In the southern reaches of the Bitterroot Valley, Mary Ellis and John C. Ray planted their homestead orchard, "Ray Ranch" around 1887, selling fresh apples to neighbors. Pre-dating the valley's McIntosh apple boom, the Ray's planted Wealthy, Duchess, Alesacnder and several crabapple trees.  Over 40 trees remain of the original orchard today and are cared for by the current owners of the North Fork Rye Ranch.  

Alexander apple tree

Ray Ranch Alexander 

Available at Tizer Gardens

Of Russian origin (c. 1700), the cold hardy cultivar was introduced into England in 1817 making its way to the U.S. around 1835.  A known parent of the famously large Wolf River apple, the Alexander is coveted for its hardiness, culinary uses in pies and sauces as well as its use in home orchards where it ripens over several weeks so as not to overwhelm the harvester.  Fruit is conical, large, pale yellow splashed with red stripes and carmine blush.  Flesh is light yellow, crisp, subacid and juicy.  Resistent to scab.

In the southern reaches of the Bitterroot Valley, Mary Ellis and John C. Ray planted their homestead orchard "Ray Ranch" around 1887, selling fresh apples to neighbors. Pre-dating the valley's McIntosh apple boom, the Ray's planted Wealthy, Duchess, Alexander and several crabapple trees.  Over 40 trees remain of the original orchard today and are cared for by the current owners of the North Fork Rye Ranch.  

 
Spring 2020 Montana Heritage Orchard Tree Inventory

Contact Your local nursery directly for availability.  These trees will only be available through nursery retailers in Spring 2020.

Spring 2020 trees were grafted from trees planted by Chief Plenty Coup.  These old-time favorite cultivars were originally planted by the Crow chief around 1903.  Chief Plenty Coup was the Crow Nation's leader at the beginning of the 20th Century when pressure from white settlement threatened their land and way of life.  Based on a vision Chief Plenty Coup had as a child, he encouraged cooperation with U.S. Government as a strategy for preserving their land and culture.  After a diplomatic trip to Washington D.C. the Chief oversaw the planting of nearly 5,000 trees on Crow land to provide shade.  Many of the trees died by 1909 succumbing to the harsh conditions of Eastern Montana, but several fruit trees including apples, plumbs and currants survived and still grow today at Chief Plenty Coup State Park near Pryor, MT.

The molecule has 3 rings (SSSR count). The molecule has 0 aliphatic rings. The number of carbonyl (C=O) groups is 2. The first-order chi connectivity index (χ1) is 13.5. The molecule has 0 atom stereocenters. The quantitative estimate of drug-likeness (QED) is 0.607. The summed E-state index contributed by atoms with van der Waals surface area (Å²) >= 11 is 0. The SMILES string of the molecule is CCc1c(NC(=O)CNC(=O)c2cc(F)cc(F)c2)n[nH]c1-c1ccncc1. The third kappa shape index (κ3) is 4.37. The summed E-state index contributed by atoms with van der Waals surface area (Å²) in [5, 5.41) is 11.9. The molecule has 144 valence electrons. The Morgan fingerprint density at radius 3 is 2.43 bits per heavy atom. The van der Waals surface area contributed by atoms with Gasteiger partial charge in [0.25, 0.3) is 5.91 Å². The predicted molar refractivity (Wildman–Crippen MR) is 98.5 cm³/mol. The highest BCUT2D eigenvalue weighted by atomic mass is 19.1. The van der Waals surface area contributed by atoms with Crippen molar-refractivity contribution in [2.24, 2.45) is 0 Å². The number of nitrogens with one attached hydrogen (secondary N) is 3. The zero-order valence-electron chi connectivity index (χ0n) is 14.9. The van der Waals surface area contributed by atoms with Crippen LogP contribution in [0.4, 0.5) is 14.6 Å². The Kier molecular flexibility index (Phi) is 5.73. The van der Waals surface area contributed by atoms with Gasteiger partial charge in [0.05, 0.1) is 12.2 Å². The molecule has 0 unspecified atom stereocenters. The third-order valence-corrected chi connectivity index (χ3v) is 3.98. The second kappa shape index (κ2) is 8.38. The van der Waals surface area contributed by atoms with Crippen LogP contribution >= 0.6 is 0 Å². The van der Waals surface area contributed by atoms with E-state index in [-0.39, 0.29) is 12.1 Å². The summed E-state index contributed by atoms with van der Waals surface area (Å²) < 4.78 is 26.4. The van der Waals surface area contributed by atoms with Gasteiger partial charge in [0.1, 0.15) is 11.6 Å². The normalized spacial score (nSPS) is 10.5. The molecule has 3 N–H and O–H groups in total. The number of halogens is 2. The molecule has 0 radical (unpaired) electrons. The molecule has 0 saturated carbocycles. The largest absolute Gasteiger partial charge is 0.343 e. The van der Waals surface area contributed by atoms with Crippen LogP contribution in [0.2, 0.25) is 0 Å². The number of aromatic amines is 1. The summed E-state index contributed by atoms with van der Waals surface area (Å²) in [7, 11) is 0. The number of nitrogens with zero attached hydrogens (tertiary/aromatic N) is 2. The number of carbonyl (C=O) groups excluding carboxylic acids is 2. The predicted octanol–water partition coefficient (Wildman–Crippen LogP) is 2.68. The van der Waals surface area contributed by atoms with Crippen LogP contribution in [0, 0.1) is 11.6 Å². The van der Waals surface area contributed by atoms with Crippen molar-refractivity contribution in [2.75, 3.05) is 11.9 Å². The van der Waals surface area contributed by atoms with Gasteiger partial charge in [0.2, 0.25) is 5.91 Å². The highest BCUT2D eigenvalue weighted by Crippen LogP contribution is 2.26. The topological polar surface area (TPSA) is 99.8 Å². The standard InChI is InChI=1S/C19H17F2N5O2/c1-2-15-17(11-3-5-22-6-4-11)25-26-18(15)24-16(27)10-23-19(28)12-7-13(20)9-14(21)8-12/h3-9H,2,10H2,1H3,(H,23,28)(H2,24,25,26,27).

Wealthy

Chief Plenty Coup Wealthy

Quantity available: Contact Your Local Nursery

One of the first apples to survive a Minnesota winter, the Wealthy is named for famous cold hardy apple breeder Peter M. Gideon's wife.  An apple of many uses, it is often cooked before it is fully ripe, but left to mature the fruit transitions from a green apple with red and carmine stripes to a mostly red apple sweet, vinous and complex with hints of strawberry. Also good for adding acid and flavor to sweet and hard cider.

Duchess of oldenburg

Chief Plenty Coup Duchess

Quantity available: Contact Your Local Nursery

Duchess of Oldenburg is another centuries old Russian cultivar brought to the United States by the Massachusett's Horticultural Society in 1835. Though short-lived, this rugged and cold hardy tree produces early.  Fruit is medium to large with irregular scarlet stripes on a yellow backdrop.  Flesh yellow, fine, sprightly subacid and balanced allowing for versatility both as a fresh eating apple or used in the kitchen.